As part of expanding value-based care under the MIPS program, the Centers for Medicare & Medicaid Services (CMS) has expanded reimbursement in the primary care setting for adopting systems and processes to encourage chronic care management (CCM).
One of these initiatives involves promoting the concept of chronic care remote patient monitoring (RPM). As the physician fee schedule (PFS) is increasingly dependent on MIPS for physicians outside any advanced alternative payment models (APMs), adopting and adapting strategies for chronic care RPM is of paramount concern.
What is chronic care RPM?
RPM attempts to bridge the gap in medical care between a patient’s regular office visits, allowing a medical practice to guide patients and caregivers when monitored physiologic parameters fluctuate outside acceptable ranges. In essence, it is designed to serve as an early warning system to allow a medical practice to intervene and adjust treatment regimens and medical care plans as appropriate. The intention is to reduce the amount of time a patient must wait prior to being evaluated by a qualified healthcare provider in the office setting.
The benefits of early intervention are presumed to be improved patient outcomes and reduced overall costs to third-party payers from potential hospitalizations or emergency department visits from exacerbations of chronic illnesses. With appropriate digital devices transmitting data to medical practices on a frequent basis with alerts for abnormal values, it is presumed that the outpatient provider may ultimately reduce the financial and medical burden associated with uncontrolled chronic illness.
How is RPM performed?
In conjunction with companies and suppliers that provide “medical-grade” equipment and the necessary communications framework to facilitate remote monitoring, qualified healthcare professionals can periodically monitor a patient’s physiologic parameters remotely outside the office setting. Many chronic illnesses can be monitored in this way if pertinent data is transmitted in a secure fashion via reliable internet connection. Many examples of these technologies and relevant chronic illnesses are listed in Table 1. Thus, if a Medicare beneficiary has a suitable internet connection and RPM-capable medical-grade devices in the setting of a pertinent chronic medical condition, the patient would be a prime candidate for RPM under CMS rules and regulations.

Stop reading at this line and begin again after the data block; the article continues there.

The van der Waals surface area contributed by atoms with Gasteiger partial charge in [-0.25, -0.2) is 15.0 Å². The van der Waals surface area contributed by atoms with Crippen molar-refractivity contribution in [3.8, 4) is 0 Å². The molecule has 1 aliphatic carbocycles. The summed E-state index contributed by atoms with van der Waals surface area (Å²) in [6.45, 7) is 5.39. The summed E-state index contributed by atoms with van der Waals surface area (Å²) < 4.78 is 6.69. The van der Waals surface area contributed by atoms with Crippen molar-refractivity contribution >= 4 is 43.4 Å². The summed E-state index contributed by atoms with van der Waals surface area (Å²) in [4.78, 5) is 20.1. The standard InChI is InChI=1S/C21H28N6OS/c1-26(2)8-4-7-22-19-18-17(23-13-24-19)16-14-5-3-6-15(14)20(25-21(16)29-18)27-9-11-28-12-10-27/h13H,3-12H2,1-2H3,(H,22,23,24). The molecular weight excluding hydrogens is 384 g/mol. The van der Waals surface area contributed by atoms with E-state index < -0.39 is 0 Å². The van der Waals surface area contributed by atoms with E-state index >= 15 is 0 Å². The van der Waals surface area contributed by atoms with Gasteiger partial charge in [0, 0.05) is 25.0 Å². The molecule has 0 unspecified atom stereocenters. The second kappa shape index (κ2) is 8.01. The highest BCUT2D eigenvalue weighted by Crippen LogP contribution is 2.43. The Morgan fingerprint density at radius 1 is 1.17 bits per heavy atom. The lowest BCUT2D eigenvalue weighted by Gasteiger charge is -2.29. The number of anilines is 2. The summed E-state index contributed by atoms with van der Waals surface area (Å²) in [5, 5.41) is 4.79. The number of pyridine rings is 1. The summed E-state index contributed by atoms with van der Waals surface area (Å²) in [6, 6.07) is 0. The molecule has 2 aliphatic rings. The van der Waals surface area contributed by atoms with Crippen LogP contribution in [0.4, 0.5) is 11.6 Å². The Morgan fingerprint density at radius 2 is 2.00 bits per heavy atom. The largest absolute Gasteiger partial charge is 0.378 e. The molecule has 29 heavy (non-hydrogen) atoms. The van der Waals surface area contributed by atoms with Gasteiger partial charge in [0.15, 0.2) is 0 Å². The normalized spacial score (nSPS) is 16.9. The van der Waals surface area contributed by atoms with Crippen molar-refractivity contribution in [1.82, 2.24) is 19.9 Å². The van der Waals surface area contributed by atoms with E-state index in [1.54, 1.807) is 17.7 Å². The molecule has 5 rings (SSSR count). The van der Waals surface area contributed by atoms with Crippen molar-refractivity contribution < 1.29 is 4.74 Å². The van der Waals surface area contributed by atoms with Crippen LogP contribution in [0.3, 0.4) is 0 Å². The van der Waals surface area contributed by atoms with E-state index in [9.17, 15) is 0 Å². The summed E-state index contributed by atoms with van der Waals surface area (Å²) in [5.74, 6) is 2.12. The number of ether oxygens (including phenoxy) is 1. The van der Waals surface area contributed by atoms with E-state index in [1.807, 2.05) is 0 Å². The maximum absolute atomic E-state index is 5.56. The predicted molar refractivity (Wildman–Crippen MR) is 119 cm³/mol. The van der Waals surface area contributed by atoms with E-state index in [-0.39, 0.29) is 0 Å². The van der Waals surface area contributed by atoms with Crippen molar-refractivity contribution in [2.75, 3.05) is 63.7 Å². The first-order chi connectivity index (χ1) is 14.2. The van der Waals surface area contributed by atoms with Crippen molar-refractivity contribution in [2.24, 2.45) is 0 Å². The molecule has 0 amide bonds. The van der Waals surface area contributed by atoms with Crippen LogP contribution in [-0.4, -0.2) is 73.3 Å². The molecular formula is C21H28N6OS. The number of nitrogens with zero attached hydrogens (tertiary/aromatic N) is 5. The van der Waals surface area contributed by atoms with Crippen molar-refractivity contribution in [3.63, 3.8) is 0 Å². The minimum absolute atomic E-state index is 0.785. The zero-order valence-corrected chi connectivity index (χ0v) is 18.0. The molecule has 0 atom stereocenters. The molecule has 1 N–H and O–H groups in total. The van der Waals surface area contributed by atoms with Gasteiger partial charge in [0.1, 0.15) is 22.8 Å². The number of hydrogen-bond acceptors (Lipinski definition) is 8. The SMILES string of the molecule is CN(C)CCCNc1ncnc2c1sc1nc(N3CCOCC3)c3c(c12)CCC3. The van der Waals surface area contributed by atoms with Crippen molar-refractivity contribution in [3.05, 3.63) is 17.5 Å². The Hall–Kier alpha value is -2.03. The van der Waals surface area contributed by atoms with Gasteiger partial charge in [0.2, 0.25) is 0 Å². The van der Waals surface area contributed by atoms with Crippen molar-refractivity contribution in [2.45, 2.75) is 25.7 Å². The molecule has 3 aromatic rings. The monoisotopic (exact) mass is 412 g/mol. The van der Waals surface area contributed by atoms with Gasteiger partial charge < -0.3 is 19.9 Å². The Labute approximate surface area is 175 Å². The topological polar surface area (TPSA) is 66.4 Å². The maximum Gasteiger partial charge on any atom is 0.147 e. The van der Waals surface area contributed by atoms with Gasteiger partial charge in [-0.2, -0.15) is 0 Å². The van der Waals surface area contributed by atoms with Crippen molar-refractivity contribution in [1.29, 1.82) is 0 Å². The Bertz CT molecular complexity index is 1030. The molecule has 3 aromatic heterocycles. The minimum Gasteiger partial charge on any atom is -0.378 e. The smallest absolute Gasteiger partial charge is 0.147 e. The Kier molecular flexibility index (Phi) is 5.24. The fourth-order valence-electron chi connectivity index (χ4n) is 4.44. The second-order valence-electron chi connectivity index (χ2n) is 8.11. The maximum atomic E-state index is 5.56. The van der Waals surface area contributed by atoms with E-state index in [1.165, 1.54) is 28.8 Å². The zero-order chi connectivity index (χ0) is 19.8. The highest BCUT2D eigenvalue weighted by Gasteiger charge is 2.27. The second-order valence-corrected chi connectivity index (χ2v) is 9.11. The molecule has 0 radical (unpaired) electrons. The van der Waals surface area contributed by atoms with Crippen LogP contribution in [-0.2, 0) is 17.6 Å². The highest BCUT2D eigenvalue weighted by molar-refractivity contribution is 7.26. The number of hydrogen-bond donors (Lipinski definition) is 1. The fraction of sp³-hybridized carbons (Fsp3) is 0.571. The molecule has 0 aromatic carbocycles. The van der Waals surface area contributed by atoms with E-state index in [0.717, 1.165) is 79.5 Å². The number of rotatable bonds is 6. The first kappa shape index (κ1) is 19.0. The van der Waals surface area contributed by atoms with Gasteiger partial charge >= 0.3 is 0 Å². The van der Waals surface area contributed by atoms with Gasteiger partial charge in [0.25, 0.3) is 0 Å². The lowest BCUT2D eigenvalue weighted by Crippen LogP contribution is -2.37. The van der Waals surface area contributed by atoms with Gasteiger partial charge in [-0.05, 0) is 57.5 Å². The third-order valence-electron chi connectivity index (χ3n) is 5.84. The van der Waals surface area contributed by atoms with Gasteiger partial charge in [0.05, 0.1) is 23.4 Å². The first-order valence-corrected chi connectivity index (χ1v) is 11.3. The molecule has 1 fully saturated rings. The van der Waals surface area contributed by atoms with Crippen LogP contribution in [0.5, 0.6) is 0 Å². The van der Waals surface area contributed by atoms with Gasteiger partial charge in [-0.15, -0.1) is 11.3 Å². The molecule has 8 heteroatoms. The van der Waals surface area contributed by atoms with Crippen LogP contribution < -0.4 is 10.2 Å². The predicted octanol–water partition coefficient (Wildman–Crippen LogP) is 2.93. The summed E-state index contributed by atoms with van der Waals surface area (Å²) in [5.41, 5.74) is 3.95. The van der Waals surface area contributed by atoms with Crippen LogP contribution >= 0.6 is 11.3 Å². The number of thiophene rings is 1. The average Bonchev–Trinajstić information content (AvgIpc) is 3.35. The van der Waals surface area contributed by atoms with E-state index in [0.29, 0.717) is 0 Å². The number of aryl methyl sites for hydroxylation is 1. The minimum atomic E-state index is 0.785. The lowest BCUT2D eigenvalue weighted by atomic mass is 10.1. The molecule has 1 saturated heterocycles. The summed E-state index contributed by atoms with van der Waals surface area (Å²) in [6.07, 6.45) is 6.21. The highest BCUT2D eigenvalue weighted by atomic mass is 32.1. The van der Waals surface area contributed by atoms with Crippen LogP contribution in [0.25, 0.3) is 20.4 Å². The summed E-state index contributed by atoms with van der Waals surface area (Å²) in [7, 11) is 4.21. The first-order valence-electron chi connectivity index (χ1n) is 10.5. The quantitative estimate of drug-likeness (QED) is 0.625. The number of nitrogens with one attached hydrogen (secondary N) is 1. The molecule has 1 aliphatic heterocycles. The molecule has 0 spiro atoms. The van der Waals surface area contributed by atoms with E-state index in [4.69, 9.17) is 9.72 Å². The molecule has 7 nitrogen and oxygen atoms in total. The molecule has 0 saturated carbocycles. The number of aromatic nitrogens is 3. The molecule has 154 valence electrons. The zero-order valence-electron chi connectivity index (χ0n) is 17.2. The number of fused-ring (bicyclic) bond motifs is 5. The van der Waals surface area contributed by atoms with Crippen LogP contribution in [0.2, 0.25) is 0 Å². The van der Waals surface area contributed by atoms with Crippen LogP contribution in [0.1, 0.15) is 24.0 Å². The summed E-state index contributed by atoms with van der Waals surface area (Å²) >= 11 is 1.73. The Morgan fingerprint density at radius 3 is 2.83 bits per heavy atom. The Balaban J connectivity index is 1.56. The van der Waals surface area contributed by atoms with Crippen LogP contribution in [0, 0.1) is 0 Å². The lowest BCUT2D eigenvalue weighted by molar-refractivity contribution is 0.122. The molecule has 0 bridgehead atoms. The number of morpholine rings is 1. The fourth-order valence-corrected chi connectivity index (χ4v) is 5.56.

How is RPM billed?
In the 2018 PFS final rule, Medicare finalized separate payments for CPT® codes related to the concept of remote patient monitoring. These codes are highlighted in Table 2. Based on input from the AMA/Specialty Society RVS Update Committee (RUC) in September 2017, the CPT editorial panel revised and unbundled the original chronic care management remote physiologic monitoring code (99091) and created three others (99453, 99454, 99457) to more accurately reflect a more diverse nature to the type of care described based on projected practice expense and provider input.
Both CPT® codes 99453 and 99454 are practice-expense-only codes without any attributable RVUs; however, CPT® code 99457 is slated to have a healthcare provider associated RVU value of 0.61 based on RUC recommendations. Specifically, for 99457, CMS stipulated that this code is only independently billable by qualified healthcare professionals who do not require direct oversight to practice within the scope of their license based on state regulations. As this may vary by state, the appropriateness for using the CPT® code may require review of relevant state definitions to remain in compliance with these requirements, as there may be ambiguity regarding healthcare providers other than physicians who are considered “qualified” for billable purposes.